When we get more into the guts of the BEER section of this beer book, things start to feel a bit disjointed. The glass section has no pictures of the four types of  glasses it’s describing, which can be confusing to a newcomer. Additionally her beer style guide, while good for someone unfamiliar with the styles, doesn’t quite stand up well when stacked up against Mosher, Amato, and Perozzi/Beaune’s books.

In the end I think the biggest problem with this book is one of tone and pace. Routson does her damndest to use all these incredible raw facts about beer and work them in to her own unique tone, but the end result is something that ventures into way too internet-focused casual territory, seems slightly jammed in to make it fit, and is more rushed than leisurely in pace. For much of this book I think the knowledge would have clicked with me more if Routson and I were in a bar together and she was talking about this stuff in person, but that voice being separated from it’s source and into a book makes it somewhat jarring. Unfortunately, that’s one of the hardships of writing a book of this type. Making it all fit, working it out in a way that makes it easy to read and understand, while also setting itself apart as an individual among many books touching on the same topic. While there are several moments in this book where Routson succeeds admirably in this, there are other points where those challenges become more evident.

One of the things I admire about Routson is her ability to put herself out there, and say to hell with the haters (they are just gonna hate, after all). The Beer Wench’s Guide to Beer is very much an extension of her being and so intrinsically HER that you almost have to respect it for unapologetically being there.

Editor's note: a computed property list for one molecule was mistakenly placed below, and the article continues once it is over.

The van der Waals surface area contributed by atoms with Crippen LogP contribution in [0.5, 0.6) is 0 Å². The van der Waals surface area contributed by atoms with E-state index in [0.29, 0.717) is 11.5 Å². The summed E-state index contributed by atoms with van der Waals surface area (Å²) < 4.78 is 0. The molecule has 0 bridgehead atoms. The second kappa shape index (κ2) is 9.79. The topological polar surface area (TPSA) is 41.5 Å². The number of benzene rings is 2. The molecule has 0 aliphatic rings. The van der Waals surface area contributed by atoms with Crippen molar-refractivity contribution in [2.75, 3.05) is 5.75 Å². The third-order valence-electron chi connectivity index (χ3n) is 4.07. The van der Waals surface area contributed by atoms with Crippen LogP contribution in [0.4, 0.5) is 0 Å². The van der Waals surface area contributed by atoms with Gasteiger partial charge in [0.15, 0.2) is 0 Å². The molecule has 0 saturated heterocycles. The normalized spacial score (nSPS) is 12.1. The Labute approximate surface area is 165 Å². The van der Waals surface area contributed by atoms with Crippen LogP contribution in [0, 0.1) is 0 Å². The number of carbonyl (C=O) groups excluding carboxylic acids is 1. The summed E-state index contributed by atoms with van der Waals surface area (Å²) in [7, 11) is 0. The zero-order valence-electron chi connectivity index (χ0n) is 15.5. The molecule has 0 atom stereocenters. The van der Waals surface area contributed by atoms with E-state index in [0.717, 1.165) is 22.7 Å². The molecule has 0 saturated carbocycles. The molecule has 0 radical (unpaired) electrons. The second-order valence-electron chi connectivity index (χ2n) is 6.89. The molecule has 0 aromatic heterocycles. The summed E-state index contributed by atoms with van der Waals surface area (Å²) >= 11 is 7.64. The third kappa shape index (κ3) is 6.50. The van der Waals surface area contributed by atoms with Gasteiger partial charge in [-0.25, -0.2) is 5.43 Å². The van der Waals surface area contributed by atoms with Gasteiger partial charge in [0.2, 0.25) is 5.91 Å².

Advertisements

3 Comments

Filed under Uncategorized

Hey Now!

I think there’s a good chance that some of you are here after seeing Now Magazine’s article “Breaking the (beer)glass ceiling” in their spectacular Toronto Beer Guide put together by the equally spectacular Sarah Parniak. I’m in there with Mary-Beth Keefe from Granite Brewery and Mirella Amato from Beerology, both fantastic, world-class folks who you should go check out.

Also go check out that picture of Idris Elba. I haven’t been able to take my eyes off it. Sploosh.

So, hey there! Welcome to the site! Take your coat off, have a seat, close the door you’re letting the cold air out. I guess some introductions are in order here.

My name is Robin LeBlanc and I write about beer and beer-related things. Every now and then I go on TV and radio to talk about the amazing local beers and breweries as well. I was the only Canadian finalist in Saveur Magazine’s Food Blog Awards for the Wine & Beer category and even got featured on their Sites We Love column.  I like to keep things pretty casual on here, so if you’re looking for some lingo-heavy articles and industry gossip/internet outrages I’m afraid we’re fresh out.

By day I’m a mild-mannered freelance photographer and copy editor who is currently relying on a fantastic combination of coffee, rockabilly and classical music to stay awake. Most of the photos on this site are my own.

I have a twitter account at @TheThirstyWench

Also a Thirsty Wench Facebook Page

And if you want to contact me, day or night, I can be reached via e-mail at robin@thethirstywench.com

Please feel free to look around! I hope you enjoy reading my posts as much as I enjoy writing them.

Now without further ado, Myron, take it away.

[youtube http://www.youtube.com/watch?v=4r4JeHXKVjI]

Leave a comment

Filed under Site Business